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22nd Favorite: Tim, by The Replacements

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Tim. The Replacements.
1985, Sire Records. Producer: Tommy Ramone.
CD, 1995.

IN A NUTSHELL: Tim, by The Replacements, is raucous, funny, sad, and sloppy. But most of all, it’s full of amazing songs. Songwriter/singer Paul Westerberg’s lyrics are some of the best around, and his gruff delivery lends weight to them. Guitarist Bob Stinson plays a million riffs and terrifically odd solos, and his bassist brother Tommy plays bouncy lines with drummer Chris Mars. It’s a collection of songs that are both fun and heartfelt, rock music done right.

NOTE: The setup – below the line ↓ – might be the best part … Or skip right to the album discussion.
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This is the 79th album I’ve written about (not counting the 12 or so extras I did in the middle) over the past 100 years, and if you’ve been aware of this blog for a while, and you’re a somewhat normal human, you’ve read 1 or 2 of those posts in detail and then kind of skimmed or skipped all the others.

At least that’s what I’m counting on, since I tend to repeat all the same themes and stories in all of these posts. Instead of writing thousands of words, it would have been easier (and faster!) over 79 records to simply say at the beginning of each post, “I grew up in a small town in the 70s, used to drink too much, was nerdy and played bass in a band and liked MTV,” and then just start talking about the record.

So forgive me if I guide us all, once again, to small-town life in early 70s America. It’s one of only 5 topics I know. But anyway … in the 70s, in my little Pennsylvania town, people didn’t really talk much about what would nowadays be thought of as important things. The grown-up men I knew talked about cars and hunting, the grown-up women talked about soap operas and grocery prices, the kids talked about TV and school and sports. Any other topics were “serious,” and so had very limited space available to them in the common scope of interpersonal discourse. You could discuss health at the doctor’s office and religion at church, you could tackle sex and money and drugs and other emotional topics in oblique, humorous ways, but other than that, “important” topics were taboo. Thank goodness for MAD Magazine, or I’d have learned nothing about real life back then!

Open discussion of difficult topics was something you only saw, at times, on TV shows, like All In the Family or M-A-S-H; or even The Waltons. My first recollection of “real” topics being discussed openly was sometime in the 70s, when Phil Donahue started talking on TV about “controversial” topics. But my family, and most people I knew, thought this was just trashy, inappropriate TV, its viewers no better than rubberneckers slowing down at a rollover, and it had no impact on the conversations taking place around me, except for the people now calling Phil Donahue a “faggot.”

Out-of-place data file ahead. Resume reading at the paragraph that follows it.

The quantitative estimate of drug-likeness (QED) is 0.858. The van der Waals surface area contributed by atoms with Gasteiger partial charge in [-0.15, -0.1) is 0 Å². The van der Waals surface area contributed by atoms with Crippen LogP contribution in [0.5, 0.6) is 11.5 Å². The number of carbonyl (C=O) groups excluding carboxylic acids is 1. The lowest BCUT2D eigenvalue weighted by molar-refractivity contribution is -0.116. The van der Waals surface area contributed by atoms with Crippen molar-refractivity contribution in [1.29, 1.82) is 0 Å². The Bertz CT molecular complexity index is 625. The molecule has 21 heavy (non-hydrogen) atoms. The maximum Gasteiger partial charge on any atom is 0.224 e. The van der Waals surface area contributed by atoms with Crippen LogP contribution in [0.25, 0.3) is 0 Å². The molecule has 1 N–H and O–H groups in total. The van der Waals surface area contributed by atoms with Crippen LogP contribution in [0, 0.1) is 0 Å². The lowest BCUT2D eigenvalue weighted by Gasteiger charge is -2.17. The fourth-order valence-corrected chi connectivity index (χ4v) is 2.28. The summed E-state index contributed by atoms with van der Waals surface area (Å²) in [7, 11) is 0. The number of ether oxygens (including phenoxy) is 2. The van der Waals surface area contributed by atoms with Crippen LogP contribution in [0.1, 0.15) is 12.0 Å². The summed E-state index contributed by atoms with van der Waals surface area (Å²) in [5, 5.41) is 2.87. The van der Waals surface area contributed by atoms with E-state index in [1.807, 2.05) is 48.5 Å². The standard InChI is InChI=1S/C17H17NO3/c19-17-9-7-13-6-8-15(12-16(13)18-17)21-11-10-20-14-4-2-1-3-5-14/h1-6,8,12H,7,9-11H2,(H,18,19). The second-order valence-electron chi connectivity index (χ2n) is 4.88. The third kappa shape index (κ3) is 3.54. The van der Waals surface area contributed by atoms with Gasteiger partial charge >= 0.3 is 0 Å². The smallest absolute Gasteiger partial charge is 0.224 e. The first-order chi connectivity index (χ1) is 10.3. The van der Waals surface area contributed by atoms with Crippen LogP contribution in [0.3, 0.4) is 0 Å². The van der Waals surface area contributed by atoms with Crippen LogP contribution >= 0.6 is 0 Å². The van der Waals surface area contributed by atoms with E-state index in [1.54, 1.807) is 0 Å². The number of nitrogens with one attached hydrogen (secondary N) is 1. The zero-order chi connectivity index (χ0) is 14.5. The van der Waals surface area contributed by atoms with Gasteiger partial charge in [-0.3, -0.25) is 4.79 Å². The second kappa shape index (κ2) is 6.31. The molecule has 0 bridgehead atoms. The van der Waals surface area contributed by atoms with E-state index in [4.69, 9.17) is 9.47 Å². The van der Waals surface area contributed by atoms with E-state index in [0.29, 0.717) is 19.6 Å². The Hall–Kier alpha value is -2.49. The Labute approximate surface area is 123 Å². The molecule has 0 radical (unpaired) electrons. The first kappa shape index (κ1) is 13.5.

As a kid, I took my conversational cues from the adults around me, learning what types of “serious” questions to avoid. So I never asked my folks why they thought my classmate, the painfully shy M., often had bruises or a black eye in elementary school. I knew the answer myself, and didn’t have to ask. When a friend in 5th grade described an incident of inappropriate sexual touching he’d observed between the weird kid, J., and J.’s dad, I chuckled along through my discomfort, knowing better than to tell an adult and make them uncomfortable too. When older teens tried to sexually assault my little friend after a Pop Warner football practice, I, like everyone else in the carpool, just talked about Happy Days on the ride home, and never said one word to any parents. There were clearly events happening around me that I understood weren’t right, but whose impropriety I understood ran too deep, and touched too many too-sensitive nerves, to bother the grown-ups around me for confirmation.

The within-family improprieties were the most confusing, submerged so far below the norms of everyday life that there was not even a way to tangentially discuss them. While I could have brought up that post-practice attack on my friend by saying, “some older kids were really mean to R.,” entirely avoiding the brief sexual aspect of the incident, there was no way to say, “a bunch of people saw J. and his dad grab each other’s weenies a bunch of times” without venturing into a dark cavern of indiscernible conversational paths leading who-knows-where, but each likely to put most of the blame on me for bringing it up. The typical message back then was “each family does their own thing, and it’s nobody else’s business,” and if kids were showing up to school with black eyes, or crapping in their pants in class once a week because they refused to go to the lavatory, well, so be it. It was nobody’s business but the family’s.